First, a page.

Why is it that every time sex enters the conversation in academia, harassment always appears to shadow it? How perverse – and unfair to real victims of harassment –  that this serious charge is used against a professor for nothing else than creatively doing her job. In a lecture on prostitution, a highlight of her regular course on deviance, University of Colorado Boulder sociology professor Patricia Adler had volunteer teaching assistants role play sex workers in different economic and social situations.

According to Inside Higher Ed:

During the lecture, Adler talks with [the undergraduate teaching assistants in character] about such issues as their backgrounds, “how they got into the business,” how much they charge, the services they perform, and the risks they face of violence, arrest and AIDS. The class is a mix of lecture and discussion, just like most classes, she said.

Using role-play to teach about social issues could be a successful teaching technique that one can imagine being used to teach about the experience of any social group with which students are unlikely to have direct contact from sweatshop workers to disabled athletes and, yes, also prostitutes.

Following the lecture, however, Adler was suspended from teaching her popular class, and, according to her, forced her out of a tenured position teaching sociology.

Responding to an outcry from faculty and students, CU Boulder Provost Russell L. Moore issued a statement saying:

Academic freedom protects faculty who teach controversial and uncomfortable/ unpopular subjects. However, academic freedom does not allow faculty members to violate the university’s sexual harassment policy by creating a hostile environment for their teaching assistants, or for their students attending the class.

UC Boulder officials claim that “concerns” from anonymous students were voiced to the administration about how student teaching assistants faced negative consequences if they did not volunteer, and how some students were uncomfortable with the overall environment of the lecture. OK, discomfort, perhaps: sex work is probably not discussed in many student homes and trying to understand those society demonizes may be discomforting, after all you don’t go to college to be comforted. But harassment??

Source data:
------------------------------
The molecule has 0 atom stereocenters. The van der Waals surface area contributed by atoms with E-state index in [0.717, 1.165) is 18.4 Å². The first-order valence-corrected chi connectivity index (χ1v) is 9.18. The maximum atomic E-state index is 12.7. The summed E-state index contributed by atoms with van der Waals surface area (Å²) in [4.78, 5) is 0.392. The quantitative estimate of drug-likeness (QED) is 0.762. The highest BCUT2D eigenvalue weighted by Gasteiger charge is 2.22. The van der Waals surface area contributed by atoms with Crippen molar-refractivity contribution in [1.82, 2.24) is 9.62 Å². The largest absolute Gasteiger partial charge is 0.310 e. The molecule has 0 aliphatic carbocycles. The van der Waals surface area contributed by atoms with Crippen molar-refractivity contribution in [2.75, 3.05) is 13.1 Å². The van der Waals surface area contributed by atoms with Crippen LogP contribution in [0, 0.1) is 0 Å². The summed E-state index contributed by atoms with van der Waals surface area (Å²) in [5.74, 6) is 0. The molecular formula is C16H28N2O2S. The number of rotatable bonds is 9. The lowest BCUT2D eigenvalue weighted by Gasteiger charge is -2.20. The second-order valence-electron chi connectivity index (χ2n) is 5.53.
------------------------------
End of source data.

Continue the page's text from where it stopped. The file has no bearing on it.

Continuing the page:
According to Adler, the dean of College of Arts and Sciences, Steven Leigh, told her that her lecture posed “too much risk…in a post-Penn State environment.” Using the prism of criminal systematic sexual abuse to evaluate a teaching method, no matter how controversial it may be, is, how shall I put it, sheer hysteria.

But tempted as one is to shake one’s head and lament the state of U.S, academia, this is a scary development. If a class utilizing role-play to explore social, economic and political issues around sex work can be cast as sexual harassment, then Patricia Adler’s situation signals a far broader and greater danger to academic freedom.

And, if you think this is just one error in one university, note that it follows Villanova’s 2012 cancellation of Tim Miller’s artist-in-residency workshop, due to complaints about how Miller’s performance pieces address sexuality; the removal, in 2011, of Northwestern professor J. Michael Bailey from teaching his Human Sexuality course because he allowed an after-class session where two non-students demonstrated the use of an automated sex toy, and the ousting of Gene Nicol as President of the College of William & Mary in 2008 apparently in retaliation for his defense of the campus visit of the touring Sex Workers’ Art Show.

Many of Adler’s students, however, are very publicly rallying around her. A Change.org petition showing support for her remaining at the university has reached over 2700 signatures, and students and faculty are speaking up on Facebook. Hopefully the University will hear.